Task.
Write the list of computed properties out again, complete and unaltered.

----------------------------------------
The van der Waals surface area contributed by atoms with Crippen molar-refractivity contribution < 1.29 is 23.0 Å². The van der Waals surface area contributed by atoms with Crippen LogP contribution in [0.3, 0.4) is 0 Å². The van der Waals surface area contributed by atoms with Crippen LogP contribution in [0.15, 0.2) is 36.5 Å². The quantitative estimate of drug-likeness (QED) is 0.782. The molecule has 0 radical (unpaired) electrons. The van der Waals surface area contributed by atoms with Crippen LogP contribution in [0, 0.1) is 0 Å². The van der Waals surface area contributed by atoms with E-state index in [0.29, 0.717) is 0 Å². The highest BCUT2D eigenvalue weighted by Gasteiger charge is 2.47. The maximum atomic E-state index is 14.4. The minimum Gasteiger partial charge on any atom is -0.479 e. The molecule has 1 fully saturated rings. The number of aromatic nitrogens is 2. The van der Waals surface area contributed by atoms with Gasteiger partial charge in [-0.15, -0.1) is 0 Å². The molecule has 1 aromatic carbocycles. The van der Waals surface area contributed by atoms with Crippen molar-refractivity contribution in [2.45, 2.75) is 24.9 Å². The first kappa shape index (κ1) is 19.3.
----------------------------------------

The van der Waals surface area contributed by atoms with Crippen molar-refractivity contribution < 1.29 is 23.0 Å². The van der Waals surface area contributed by atoms with Crippen LogP contribution in [0.3, 0.4) is 0 Å². The van der Waals surface area contributed by atoms with Crippen LogP contribution in [0.15, 0.2) is 36.5 Å². The quantitative estimate of drug-likeness (QED) is 0.782. The molecule has 0 radical (unpaired) electrons. The van der Waals surface area contributed by atoms with Crippen LogP contribution in [0, 0.1) is 0 Å². The van der Waals surface area contributed by atoms with E-state index in [0.29, 0.717) is 0 Å². The highest BCUT2D eigenvalue weighted by Gasteiger charge is 2.47. The maximum atomic E-state index is 14.4. The minimum Gasteiger partial charge on any atom is -0.479 e. The molecule has 1 fully saturated rings. The number of aromatic nitrogens is 2. The van der Waals surface area contributed by atoms with Gasteiger partial charge in [-0.15, -0.1) is 0 Å². The molecule has 1 aromatic carbocycles. The van der Waals surface area contributed by atoms with Crippen molar-refractivity contribution in [2.45, 2.75) is 24.9 Å². The first kappa shape index (κ1) is 19.3.